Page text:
A concoction of fact and fiction, which not only blames Lenin for Stalinism, but conveniently allows Marxism and fascism to be bracketed together in the same ‘totalitarian’ category. The operative conclusion being, of course, that revolution leads to chaos and should be avoided at all costs.
Interestingly, a not dissimilar message was pumped out during the rise of capitalism. Clerics and court chroniclers, moralists and philosophers, poets and playwrights condemned those who would meddle with the natural order. God had ensured the proper functioning of society by ordaining mutual, feudal duties and obligations upon lord and villein alike. Love of money and a life of trade corrupts the spirit and invites usurpation, faction and murder. Whereas today it is Russia which serves as the quintessential warning against radical social change, then it was Italy. Eg, Shakespeare’s Merchant of Venice demonstrates how proto-capitalist society undermines natural human values. He who controls money controls power. Shylock is not only deemed a “Jewish dog” by those amongst whom he lives. He embodies the dependence of Venetian aristocrats (Bassanio) and respected citizens (Antonio) on moneylenders. Notoriously the only human value Shylock holds dear is exchange value ... and he wants his “pound of flesh”.
The long decline of feudalism and the rise of capitalism is an acute embarrassment for the modern establishment. After all, what it reveals is not a seamless transition from one social system to another. Rather, there was economic dislocation, counterrevolutionary reversals, foreign invasions … and a prolonged propaganda war. Those with a vested interest in the old order deployed every available ideological weapon against the new. There is a dangerous inference that can be drawn. Those with a vested interest in capitalism likewise use the first attempt to establish socialism as an object lesson, a warning, a means of associating anyone who dares challenge the existing order with oppression, bureaucratic rule, grinding poverty, mass killing and inevitable failure.
Stalin’s national socialism now only makes sense in the counterfactual world of ‘if’. And, admittedly, the Soviet Union would find historical vindication if it had evolved to become ever more democratic, if its people had enjoyed ever more prosperity, if socialism was at long last becoming real. Something Isaac Deutscher imagined was actually beginning to happen in the 1960s. Not only did the dizzying figures claimed for Stalin’s five-year plans deceive. Deutscher was thoroughly seduced by Nikita Khrushchev’s de-Stalinisation and the grandiose promises contained in The road to communism (1961). Eg, economic growth would proceed at “locomotive” speed and US national income would be surpassed in 1970. By 1980 the Soviet Union was to leave the US “far behind” and begin to realise the “higher phase” of communism.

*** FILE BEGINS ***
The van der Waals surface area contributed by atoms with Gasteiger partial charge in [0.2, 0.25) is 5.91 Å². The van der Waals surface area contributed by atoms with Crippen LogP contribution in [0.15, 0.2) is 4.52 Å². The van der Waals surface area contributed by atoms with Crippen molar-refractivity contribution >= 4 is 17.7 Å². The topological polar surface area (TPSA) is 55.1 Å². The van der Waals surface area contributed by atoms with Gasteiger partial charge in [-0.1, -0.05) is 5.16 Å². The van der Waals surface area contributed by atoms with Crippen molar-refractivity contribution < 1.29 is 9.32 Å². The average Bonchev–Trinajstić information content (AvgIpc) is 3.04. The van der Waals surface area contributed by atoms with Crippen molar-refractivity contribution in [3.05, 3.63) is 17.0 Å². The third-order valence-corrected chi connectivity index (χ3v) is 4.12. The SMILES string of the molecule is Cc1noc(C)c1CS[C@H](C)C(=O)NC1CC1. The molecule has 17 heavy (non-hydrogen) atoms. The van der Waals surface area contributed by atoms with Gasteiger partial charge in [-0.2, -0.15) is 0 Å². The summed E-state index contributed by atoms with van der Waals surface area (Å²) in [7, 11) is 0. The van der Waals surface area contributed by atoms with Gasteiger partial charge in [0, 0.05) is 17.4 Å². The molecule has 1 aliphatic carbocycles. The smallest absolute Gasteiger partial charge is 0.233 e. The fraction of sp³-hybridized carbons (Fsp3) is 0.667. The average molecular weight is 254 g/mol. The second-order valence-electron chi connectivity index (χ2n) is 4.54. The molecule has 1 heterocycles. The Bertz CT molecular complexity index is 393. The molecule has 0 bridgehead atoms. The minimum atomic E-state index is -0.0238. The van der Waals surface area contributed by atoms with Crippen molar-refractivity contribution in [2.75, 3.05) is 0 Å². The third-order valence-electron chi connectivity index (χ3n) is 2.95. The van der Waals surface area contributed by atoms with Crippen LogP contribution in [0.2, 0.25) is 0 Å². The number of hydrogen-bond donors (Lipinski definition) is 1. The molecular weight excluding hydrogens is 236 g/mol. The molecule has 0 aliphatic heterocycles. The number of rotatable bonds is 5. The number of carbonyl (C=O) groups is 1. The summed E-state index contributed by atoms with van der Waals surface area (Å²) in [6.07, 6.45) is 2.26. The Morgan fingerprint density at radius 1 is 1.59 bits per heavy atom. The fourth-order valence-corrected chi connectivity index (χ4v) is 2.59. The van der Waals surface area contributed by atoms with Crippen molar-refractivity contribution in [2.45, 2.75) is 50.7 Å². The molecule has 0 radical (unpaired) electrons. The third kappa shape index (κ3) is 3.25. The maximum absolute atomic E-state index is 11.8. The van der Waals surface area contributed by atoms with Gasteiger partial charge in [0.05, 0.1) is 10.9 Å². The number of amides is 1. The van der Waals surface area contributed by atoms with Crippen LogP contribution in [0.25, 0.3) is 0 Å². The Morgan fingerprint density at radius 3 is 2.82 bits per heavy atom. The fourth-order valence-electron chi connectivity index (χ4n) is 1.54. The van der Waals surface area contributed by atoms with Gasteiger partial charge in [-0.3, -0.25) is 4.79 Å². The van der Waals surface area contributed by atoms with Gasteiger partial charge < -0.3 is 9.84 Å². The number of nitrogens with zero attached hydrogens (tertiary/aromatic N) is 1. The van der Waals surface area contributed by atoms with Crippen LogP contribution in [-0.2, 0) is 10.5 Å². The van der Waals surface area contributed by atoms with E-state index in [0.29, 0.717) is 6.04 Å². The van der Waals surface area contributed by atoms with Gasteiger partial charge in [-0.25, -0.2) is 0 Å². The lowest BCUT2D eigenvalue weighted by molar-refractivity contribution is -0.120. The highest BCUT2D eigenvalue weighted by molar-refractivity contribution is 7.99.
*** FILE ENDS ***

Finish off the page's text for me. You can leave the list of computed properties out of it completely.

Obviously the precedent lodged in Deutscher’s mind was bourgeois society. British capitalism began with piracy, the transatlantic slave trade, expropriating the peasantry and killing off the first generation of factory hands through superexploitation. Nevertheless, capitalism revolutionised the means of production and thereby laid the material foundations for the rule of the working class and in due course general human freedom.
Was Stalinism a barbaric latter-day equivalent? Many eggs were broken, yes, of that there can be no doubt. But even by 1980 there was no omelette. Historically, the Soviet Union proved incapable of matching the west in terms of labour productivity. National income always lagged “far behind” the US. Moreover, in the 1970s the Soviet Union began to stagnate. In the 1980s absolute decline visibly set in. True, a working class was created out of deracinated peasants; a class that was subject to a brutal regime of absolute exploitation during the 1930s and 40s. But this class was atomised to an extraordinary degree and therefore it could neither think nor act as a class.
Say, however, the Soviet Union still existed and was at last realising Khrushchev’s goals, then, under those circumstances, the programme of national socialism would be able to make a claim on the future. Naturally, some of the basic propositions of Marxism would have to be severely modified or completely abandoned. Eg, socialism requires the conquest of political power by the working class in advanced countries; socialism entails the most extensive democracy; socialism sees the withering away of the state machine and the absorption of its necessary functions by society at large. But the historic experience of the Soviet Union does not disprove Marxism. The Soviet Union did not chart a non-Marxist road to socialism. What we saw emerge in the 1930s was an unsustainable, ectopic social formation, a society which, at the cost of terrible suffering and huge waste, has to all intents and purposes returned to type.
From the mid-16th to the mid-19th century Russia supplied the Atlantic powers with primary raw materials - grain, wood and furs. In return it got high-tech military knowledge and hardware. Hence, though Russia was formally independent and could deploy a powerful army in the European arena, it was in effect a semi-colony. Economically Russia was dependent on imperial sponsors (Netherlands, France, but mainly Great Britain). There was another dimension to Russia perceptively captured by Trotsky in his History of the Russian Revolution (1930). Because of tsarism’s policy of southern and eastward conquest - and therefore its large, non-Russian subject population - Trotsky described Russia as a “colonising semi-colony”.